How Vitamin C Works To Prevent The Flu
In flu season, prevention can be better than cure: we'd all rather avoid getting colds and influenza altogether than suffer through acres of tissues. The best way to prevent the flu is to get the flu shot, which is updated yearly, but science has shown that vitamin C may also have a preventative effect against flu. Experts want you to know, though, that its effect on flu prevention is complicated.
“Vitamin C, or ascorbic acid, is a water-soluble vitamin, which is needed by the body to form collagen in bones, cartilage, muscle, and blood vessels, and aids in the absorption of iron," Dr. Sherry Ross, M.D., an OB/GYN and women's health expert at Providence Saint John's Health Center and author of She-ology, tells Bustle. We don't produce vitamin C ourselves, so we have to absorb it from our food. Vitamin C also protects cells against damage from free radicals, including air pollution and cigarette smoke. Its power against influenza, though, comes from its contribution to the immune system.
"Vitamin C helps the immune system work well in order to protect the body from diseases," Dr. Ross tells Bustle. A study in Nutrients in 2017 found that vitamin C is essential to many aspects of our immune system, including killing off microbes and producing B- and T-cells, which are both key parts of our immune response. People with vitamin C deficiency, the study noted, tend to have impaired immunity and are more susceptible to infection, and supplementing with vitamin C can help prevent respiratory infections — like the flu. The more effective our immune systems are, the better they're able to fight off the flu virus.
A separate review of studies on vitamin C and the immune system published in Nutrients in 2017 noted that vitamin C helps prevent a range of infections, like pneumonia and tetanus. However, the flu is a virus rather than a bacterial infection — and scientists are still trying to figure out exactly how vitamin C helps the immune system fight viruses in particular. A study in mice in 2017 provided a clue: It showed that if the mice had high levels of vitamin C when they were exposed to the flu, their bodies produced higher levels of interferons — proteins created by the immune system to fight viruses. These boosted interferon levels made it harder for the flu virus to replicate, and stopped it in its tracks before it could take over the body.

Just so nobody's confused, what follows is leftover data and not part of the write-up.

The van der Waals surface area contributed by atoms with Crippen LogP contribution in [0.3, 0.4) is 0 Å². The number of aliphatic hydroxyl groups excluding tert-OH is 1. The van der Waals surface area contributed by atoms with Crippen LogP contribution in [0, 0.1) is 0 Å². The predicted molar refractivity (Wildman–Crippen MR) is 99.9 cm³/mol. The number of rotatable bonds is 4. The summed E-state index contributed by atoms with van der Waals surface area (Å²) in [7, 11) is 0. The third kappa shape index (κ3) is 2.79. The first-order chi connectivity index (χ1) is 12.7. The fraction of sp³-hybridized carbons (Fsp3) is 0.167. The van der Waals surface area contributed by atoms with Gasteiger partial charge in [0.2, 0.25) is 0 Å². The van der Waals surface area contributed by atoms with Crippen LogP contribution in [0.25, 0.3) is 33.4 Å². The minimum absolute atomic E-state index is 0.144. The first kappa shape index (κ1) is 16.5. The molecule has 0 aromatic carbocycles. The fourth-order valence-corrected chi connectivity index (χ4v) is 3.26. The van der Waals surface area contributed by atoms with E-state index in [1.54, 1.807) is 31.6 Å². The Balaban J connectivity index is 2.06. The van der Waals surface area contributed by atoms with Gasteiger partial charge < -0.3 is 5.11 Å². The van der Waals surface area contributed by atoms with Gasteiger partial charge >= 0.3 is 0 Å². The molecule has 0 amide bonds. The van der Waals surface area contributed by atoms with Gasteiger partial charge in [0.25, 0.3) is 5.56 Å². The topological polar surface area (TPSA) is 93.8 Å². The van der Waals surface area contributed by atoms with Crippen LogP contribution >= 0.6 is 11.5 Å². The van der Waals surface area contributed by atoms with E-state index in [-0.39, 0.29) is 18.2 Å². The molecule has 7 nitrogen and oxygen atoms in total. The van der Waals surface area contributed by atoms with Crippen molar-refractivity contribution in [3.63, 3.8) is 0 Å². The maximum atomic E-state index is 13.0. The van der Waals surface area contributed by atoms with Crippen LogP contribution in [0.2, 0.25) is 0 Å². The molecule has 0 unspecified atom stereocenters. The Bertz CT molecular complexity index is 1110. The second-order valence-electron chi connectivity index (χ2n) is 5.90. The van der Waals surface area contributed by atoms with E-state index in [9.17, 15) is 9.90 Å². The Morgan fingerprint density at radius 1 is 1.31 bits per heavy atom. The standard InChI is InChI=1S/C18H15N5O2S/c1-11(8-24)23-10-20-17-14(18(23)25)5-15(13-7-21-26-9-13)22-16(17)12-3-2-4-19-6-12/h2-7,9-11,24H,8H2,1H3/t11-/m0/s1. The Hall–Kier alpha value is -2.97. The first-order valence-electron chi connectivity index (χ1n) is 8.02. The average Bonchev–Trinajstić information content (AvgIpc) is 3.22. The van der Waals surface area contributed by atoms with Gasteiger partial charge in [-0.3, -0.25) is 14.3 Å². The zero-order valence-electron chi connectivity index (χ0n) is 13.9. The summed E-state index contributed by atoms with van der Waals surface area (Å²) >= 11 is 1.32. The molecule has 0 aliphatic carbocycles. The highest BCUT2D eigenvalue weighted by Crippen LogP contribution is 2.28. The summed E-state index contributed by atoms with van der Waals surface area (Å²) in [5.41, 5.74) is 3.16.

It's important to note that when mice in the study already had serious flu symptoms, vitamin C didn't help. While science shows that the duration of the common cold might be shorter if you take vitamin C while you're recovering, the flu is a different kind of respiratory virus, and the same rules don't apply. A 1999 study on humans showed some relief of flu symptoms when patients were given vitamin C, but current science indicates that vitamin C is most helpful for influenza prevention, not as a cure.
If you'd like to help prevent the flu, it's a good idea to make sure you have enough vitamin C every day — including outside of the flu season. Going into colder months with a vitamin C deficiency may impair your immune function. "The recommended daily allowance of vitamin C you need each day depends on your age, gender and reproductive status," Dr. Ross tells Bustle. "For nonsmoking women and men, it's 60mg."
She recommends getting your five-a-day of fruits and vegetables, including citrus fruits — but if oranges aren't your jam, she says, tomatoes, potatoes, kiwifruit, broccoli, strawberries and cantaloupe are all good sources of vitamin C. Break out the fruit salad, get the vaccine, and help your body fight off flu.
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